Skip the A-List Resorts
Score better deals — and probably have an equally epic time — by hitting the smaller mountains next door.
An hour's drive from the overstuffed tram at Jackson Hole, Grand Targhee is a beautiful time warp where you share the slopes with local ranchers and can still find untracked powder for days after a big storm. Even better, tickets are just $80, and kids under 12 ski free. The bulk of the resort's terrain is gloriously intermediate — fast groomers and wide-open slopes — but it gets clobbered with 500 inches of snow a year. And if you want to go big, you can always book a day with Targhee's legendary snowcat ski operation and shred Peaked Mountain's 602 acres of exclusive terrain ($399).
Driving up to the base of Monarch is like arriving at a second-tier resort in the Midwest: There's no lodging; the parking lot is mostly gravel; food options are limited to a cafeteria and a modest bar-and-grill; and the rental shop is housed in an inflated golf dome. Lift tickets are a mere $69, but Monarch's terrain is world-class: 1,162 vertical feet and over 800 acres that get hammered with more than 350 inches of snow a year (about the same as Vail, 115 miles north). In addition to at least a dozen fast groomers, Monarch also boasts some of the best glades in Colorado — wide openings among pine trees where you can almost always find fresh powder. Plus, Monarch is just a 20-minute drive to Salida, one of the state's few 19th-century mining towns that haven't been overrun by Front Rangers from Denver and Boulder.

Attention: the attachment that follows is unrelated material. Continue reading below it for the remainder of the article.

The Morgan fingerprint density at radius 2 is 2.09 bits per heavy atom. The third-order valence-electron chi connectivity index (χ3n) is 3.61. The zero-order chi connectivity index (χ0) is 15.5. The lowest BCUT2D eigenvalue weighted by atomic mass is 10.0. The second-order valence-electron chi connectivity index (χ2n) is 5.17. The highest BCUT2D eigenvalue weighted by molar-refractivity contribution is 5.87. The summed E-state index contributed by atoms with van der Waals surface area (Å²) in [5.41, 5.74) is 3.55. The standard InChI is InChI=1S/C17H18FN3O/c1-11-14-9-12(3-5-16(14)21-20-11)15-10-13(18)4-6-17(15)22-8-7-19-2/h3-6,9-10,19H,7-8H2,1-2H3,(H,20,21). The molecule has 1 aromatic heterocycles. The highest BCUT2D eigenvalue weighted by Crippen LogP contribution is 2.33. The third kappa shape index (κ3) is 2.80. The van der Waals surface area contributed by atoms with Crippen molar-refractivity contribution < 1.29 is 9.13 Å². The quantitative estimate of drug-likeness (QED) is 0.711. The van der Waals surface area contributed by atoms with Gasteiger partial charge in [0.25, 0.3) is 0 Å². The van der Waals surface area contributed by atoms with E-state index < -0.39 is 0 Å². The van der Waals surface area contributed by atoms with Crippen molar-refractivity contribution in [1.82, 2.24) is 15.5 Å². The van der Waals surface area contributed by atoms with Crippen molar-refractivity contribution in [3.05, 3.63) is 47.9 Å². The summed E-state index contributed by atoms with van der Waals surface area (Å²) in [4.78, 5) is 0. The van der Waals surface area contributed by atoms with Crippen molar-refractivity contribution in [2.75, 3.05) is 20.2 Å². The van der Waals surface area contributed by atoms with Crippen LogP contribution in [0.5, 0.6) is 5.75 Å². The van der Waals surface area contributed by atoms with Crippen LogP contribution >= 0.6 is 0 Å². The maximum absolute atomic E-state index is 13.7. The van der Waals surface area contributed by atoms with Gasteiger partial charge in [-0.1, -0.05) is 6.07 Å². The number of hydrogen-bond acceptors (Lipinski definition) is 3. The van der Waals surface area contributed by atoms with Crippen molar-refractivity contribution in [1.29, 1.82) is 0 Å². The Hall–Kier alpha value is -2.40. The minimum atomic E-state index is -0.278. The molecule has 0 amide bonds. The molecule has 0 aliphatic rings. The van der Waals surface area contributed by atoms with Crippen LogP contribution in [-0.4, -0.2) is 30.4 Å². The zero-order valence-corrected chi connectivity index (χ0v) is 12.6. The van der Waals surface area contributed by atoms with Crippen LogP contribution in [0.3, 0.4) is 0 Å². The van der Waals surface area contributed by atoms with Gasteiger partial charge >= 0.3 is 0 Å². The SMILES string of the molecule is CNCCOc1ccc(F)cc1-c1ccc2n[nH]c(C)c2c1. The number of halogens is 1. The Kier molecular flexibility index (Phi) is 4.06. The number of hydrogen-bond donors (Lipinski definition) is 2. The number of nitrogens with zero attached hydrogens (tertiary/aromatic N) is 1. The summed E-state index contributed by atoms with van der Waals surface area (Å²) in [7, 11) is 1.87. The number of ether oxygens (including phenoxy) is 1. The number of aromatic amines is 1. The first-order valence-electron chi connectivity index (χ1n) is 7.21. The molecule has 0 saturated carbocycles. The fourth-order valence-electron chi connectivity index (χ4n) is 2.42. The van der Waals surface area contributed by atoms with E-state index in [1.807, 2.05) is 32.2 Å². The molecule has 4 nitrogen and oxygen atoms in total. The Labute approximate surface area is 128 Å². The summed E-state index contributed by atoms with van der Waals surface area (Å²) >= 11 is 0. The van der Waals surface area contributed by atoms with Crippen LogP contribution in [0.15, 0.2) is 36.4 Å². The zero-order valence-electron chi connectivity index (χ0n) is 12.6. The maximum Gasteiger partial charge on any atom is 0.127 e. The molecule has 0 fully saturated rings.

With 2,601 feet of vertical accessed by 23 chairlifts, Copper can match any of Colorado's biggest resorts. Where Copper excels, though, is in affordability. Half-price tickets are often made available online, as is a book-two-nights, get-one-free lodging deal. Located directly on the bumper-to-bumper I-70 corridor 75 miles from Denver, Copper gets crowded, but there's an easy way around that: Spend an extra $30 on your lift ticket ($72 to $100, depending on the date) and you can catch a chairlift 15 minutes before other skiers. And if you want a taste of the backcountry, each Friday, Saturday, and Sunday, Copper offers free snowcat service to 273 acres on the resort's famed Tucker Mountain.
Here's the secret about Jay Peak: This remote mountain in the Northeast Kingdom gets hit with a stunning 355 inches of annual snowfall (even more than Vail) and has a vertical drop of 2,153 feet, about the same as most Lake Tahoe–area resorts. Jay Peak makes the most of its northern Vermont location with nine lifts that access 385 acres of glades, chutes, and fast groomers. Thanks to lift tickets as low as $67, lodging that runs an average of $200 per night, and a year-round indoor water park and ice rink — not to mention package deals offering 30 percent discounts — Jay Peak may be the best ski value on the East Coast.
Low-key and staunchly unpretentious, Sugar Bowl is a bastion of old-time California ski culture. The base village is pedestrian-only, and the resort's main access point is a gondola that takes you up to a snowbound village that feels like it's straight out of the 1960s. The resort boasts 1,650 acres of terrain and a relatively high base elevation of 6,883 feet, which means Sugar Bowl stays cold while bigger, lower resorts get rained on. In fact, its 500-plus inches of annual snowfall is the most in the Lake Tahoe area, while its lift lines are the shortest. Sugar Bowl's great backcountry program offers classes on everything from avalanche safety and alpine climbing to, naturally, backcountry skiing.
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